Best of the Web: Athlete, SSWSC awards
April 25, 2010
■ Congratulations to head of the Nordic combined program, coach Todd Wilson and the rest of the NC coaching staff (Gary Crawford, Martin Bayer and Kathryn Elkins). You run a fantastic program, not just about sport but about life. I couldn't be happier to have you as such prominent people in my children's lives, and I know they will grow up to be better people because of their association with you. You so totally deserve this USSA award.
■ Congratulations to the entire team and staff of the Nordic combined program. These accomplishments speak loudly to the caliber of the entire SSWSC program and continued vision.
Kudos should also go out to the entire community for their continual support of SSWSC. They have certainly enabled so athletes to excel in many different disciplines.
Without question, coal mining has been a part of Routt County's economy for decades. Like all commodities, it goes through cycles. Some of these cycles are created by market forces, and some are government-caused. Like any well-run company, Peabody Energy will look to expand into new markets just like any business that recognized that in the next 5 to 7 years it is going to likely lose a grouping of customers that account for 25% of their business.
In February (the latest month I have data for), Twentymile accounted for over 1/3 of the state's total coal production by mining 842,759 tons of coal. Twentymile is often the most productive mine in the state when measured total hours worked and tons of coal mined.
The coal from Twentymile is a high-quality coal because it is lower in sulfur and higher in BTUs than most of the coal located in the western United States. There is a demand of this type of coal. We could easily find ourselves in 5 to 7 years with actually mining more coal in Routt County. Peabody Energy is pretty good at finding ways to mine coal more productively and finding customers for it. Just think of the challenge Twentymile would be facing if it cost a lot to extract a lousy coal. That is not the case in Routt County. Once again, we are blessed.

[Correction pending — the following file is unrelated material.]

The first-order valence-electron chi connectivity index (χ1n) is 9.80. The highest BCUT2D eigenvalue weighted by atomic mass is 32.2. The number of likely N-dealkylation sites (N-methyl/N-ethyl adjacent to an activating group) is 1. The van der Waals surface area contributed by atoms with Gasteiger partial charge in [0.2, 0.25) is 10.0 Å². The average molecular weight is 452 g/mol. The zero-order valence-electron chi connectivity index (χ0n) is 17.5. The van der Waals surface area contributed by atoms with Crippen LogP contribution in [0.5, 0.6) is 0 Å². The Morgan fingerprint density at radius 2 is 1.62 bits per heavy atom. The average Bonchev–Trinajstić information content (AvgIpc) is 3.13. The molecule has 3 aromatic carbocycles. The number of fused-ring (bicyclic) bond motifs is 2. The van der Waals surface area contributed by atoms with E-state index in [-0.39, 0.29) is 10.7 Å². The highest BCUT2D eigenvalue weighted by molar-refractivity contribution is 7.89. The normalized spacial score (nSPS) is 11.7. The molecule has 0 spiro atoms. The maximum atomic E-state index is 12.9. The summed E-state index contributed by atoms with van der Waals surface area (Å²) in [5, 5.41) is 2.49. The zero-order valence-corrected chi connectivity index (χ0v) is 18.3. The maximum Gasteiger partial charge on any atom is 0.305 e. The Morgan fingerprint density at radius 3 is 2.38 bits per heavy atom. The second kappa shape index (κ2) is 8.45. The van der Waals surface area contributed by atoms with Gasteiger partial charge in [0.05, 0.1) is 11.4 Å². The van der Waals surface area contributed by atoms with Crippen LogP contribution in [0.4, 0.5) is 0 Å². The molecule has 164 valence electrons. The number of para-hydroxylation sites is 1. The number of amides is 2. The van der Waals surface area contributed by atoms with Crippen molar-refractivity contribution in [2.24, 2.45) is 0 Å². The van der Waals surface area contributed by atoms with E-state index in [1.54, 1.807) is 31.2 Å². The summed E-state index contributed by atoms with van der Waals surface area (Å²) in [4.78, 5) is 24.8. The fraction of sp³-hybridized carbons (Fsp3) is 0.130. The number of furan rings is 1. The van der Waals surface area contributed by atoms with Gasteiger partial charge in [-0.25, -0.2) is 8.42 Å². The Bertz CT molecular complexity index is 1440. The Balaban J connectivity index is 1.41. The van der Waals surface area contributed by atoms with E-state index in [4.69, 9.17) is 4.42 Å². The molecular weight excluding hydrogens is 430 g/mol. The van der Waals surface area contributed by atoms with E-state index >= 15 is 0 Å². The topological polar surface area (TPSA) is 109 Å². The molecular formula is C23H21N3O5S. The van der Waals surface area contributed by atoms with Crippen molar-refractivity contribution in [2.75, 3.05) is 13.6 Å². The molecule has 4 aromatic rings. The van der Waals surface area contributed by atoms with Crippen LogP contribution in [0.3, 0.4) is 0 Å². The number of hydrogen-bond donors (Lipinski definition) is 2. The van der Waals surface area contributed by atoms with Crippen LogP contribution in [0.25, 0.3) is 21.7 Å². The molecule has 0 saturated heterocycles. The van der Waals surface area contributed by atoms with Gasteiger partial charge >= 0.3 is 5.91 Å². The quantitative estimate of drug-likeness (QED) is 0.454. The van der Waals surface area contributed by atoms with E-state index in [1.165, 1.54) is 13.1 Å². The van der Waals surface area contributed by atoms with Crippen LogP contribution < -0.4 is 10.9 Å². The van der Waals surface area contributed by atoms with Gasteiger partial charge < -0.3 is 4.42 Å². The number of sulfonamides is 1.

From an economy perspective mining (which includes all extractive activities including oil and gas), Routt County accounts for about 5% of the personal income generated in the county. In Moffat County, it represents over 12% and in Rio Blanco County over 20%. Sometime in the mid-2000s, Routt County's health care industry sector surpassed the mining sector and has continued to accelerate to where it now accounts for over 9% of the economy. (Routt County Livability Index)
The biggest smack the local economy has experienced in the past 25 years has occurred over the last two years. At its peak in 2007, the construction industry sector accounted for 27% of the personal income and 20% of the jobs. The lost of both income and employment in this sector dwarfs anything that is going to happen in the coal industry in Routt County over the next 5 to 7 years assuming Peabody Energy cannot find any new customers for its great coal. However, because of our economic diversification, the smack in the construction industry staggered the local economy but it did not collapse. Once again, we are blessed.
Base area bid decision
■ Having two police officers investigate the bid process to try to regain public confidence is asking a whole lot from these officers. There is not a widespread belief that laws were violated. Thus, the sort of investigation expected by police officers will have MINIMAL IMPACT on the lack of public confidence.
The fundamental problem was the chosen bid process and then the mistake that went to the heart of the bid process's most serious vulnerability, which was the confidential bids that were not the final bids.
To regain public confidence will require something like bringing in a CDOT bid process expert whom can both point out the flaws in this bid process and make sure the bid process used in the future is of high quality.
■ Regardless of what really went down in the bidding or complaint withdrawal process, the real point was spoken, the ski area and Steamboat NEED this project to happen. Yes, this whole thing "stinks," as Mr. MacArthur pointed out, but in the bigger Steamboat-orientated picture, the correct decision was made. These truly are hard times for all. Thank you for doing the right thing.
Growth, Steamboat 700
It seems that the voters didn't like a lot of aspects of the 700 proposal but that there was a lot of interest in actual growth. I don't think anyone can assume that the voters said there should be no growth. If you want to know the answer to that question, put it on the ballot, don't just assume that is what people said in the election. They voted on a specific situation.